And as these experiences arise - from the marvelous to the mundane - I am embracing a spirit of exploration. Welcoming the opportunity to fully experience each development - whether good, bad, or indifferent. To relish the thrill of soaring, learn the lessons that come from falling down, and absorb the replenishment of the quiet interregnums. To enter situations both new and familiar with curiosity.
How about you? What do you want to explore in the year to come? Is there a destination you want to visit - or revisit? Is there a skill you want to learn - or refine? Is there a person you want to meet - or get to know better? What is holding you back?
Whether a new activity, new relationship, or new continent - I invite you to join me in a year of exploration. Let's see what we can discover...
Next week marks a major milestone in the New Beginnings household: Our daughter turns five-and-three-quarter years old. You read that correctly - not five years old (been there and done that) - not five-and-a-half years old (checked that box too) - but five-and-three-quarter years old. And there will be a celebration!
Now before you roll your eyes and bemoan the way modern parents are raising snowflake babies who need constant adulation, let me scale back your vision of excessive indulgence. We are not hosting a party. She will not receive gifts. There will not be a cake (though a candle may find its way into something on the plate...). This tradition simply provides an opportunity to come together in the midst of an otherwise unremarkable day to reflect on the passing of time, share smiles, and enjoy each other's company.
I think we need more of this in our world right now.
Yes, we are in the midst of the "most wonderful time of the year" - full of festivities, family gatherings, and faith traditions. Celebration is never on more prominent display than during this five-and-a-half week stretch. But for many, the holiday season generates far more anxiety than joy - perhaps highlighting physical and emotional distance from family and friends, triggering painful memories of a lost loved one, or drawing attention to a lack of material resources enjoyed by seemingly everyone else.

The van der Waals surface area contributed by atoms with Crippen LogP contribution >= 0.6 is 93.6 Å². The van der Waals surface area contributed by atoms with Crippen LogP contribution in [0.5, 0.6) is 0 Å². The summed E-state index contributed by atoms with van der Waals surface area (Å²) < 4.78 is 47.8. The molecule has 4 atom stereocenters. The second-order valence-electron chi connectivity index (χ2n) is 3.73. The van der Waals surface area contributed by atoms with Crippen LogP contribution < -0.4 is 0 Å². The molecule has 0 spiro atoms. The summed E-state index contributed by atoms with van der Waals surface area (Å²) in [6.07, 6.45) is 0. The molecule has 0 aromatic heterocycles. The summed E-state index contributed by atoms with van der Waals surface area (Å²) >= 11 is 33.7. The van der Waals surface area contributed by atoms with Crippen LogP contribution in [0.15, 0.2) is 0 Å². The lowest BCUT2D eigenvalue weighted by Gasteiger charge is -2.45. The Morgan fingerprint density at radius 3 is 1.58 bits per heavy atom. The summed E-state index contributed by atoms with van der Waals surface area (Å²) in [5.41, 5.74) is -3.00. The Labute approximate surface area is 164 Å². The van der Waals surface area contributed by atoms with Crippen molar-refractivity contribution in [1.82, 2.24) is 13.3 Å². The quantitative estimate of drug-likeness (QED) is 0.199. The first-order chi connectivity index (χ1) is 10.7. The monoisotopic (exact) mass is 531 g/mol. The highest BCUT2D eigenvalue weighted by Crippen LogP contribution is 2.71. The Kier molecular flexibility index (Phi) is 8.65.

But even these very real and deeply felt challenges do not preclude the ability to find and appreciate small, simple pleasures. It could be the release of a new book you have been eagerly anticipating. Tiny signs of improvement during a long and slow recovery from an injury. Eggnog appearing in the grocery store cooler (or is that just me?). The magnitude of the occasion and how you choose to commemorate it are less important than the simple act of celebration - making way for the holistic shift that occurs when you intentionally reorient your mind to the good that surrounds you.
Whatever your feelings about this period of pomp and circumstance, I encourage you to identify one reason to celebrate today. The exercise just might spark sources of joy you didn't know existed. Anticipate celebration - and watch as the opportunities for more continue to grow...
Can we start with a check in? How have you been? How was the past month? Did the breathing exercise help? If so, great! If not - or if trying to remember how or when to do it was just one more looming task on your list - then ditch it. It won’t hurt my feelings. Let's be honest: I won’t even know!
In fact, this month, I would like to invite you to get rid of a few things - perhaps even many things. Wouldn't it feel good to shed some of the unnecessary clutter clamoring for your attention as we hurtle toward the end of the calendar year? Doesn't something about it just seem right - even seasonal?
As it happens, the trees in Washington, D.C. are shedding more than their leaves this season. Acorn-strewn streets and sidewalks have transformed otherwise casual strolls into veritable obstacle courses.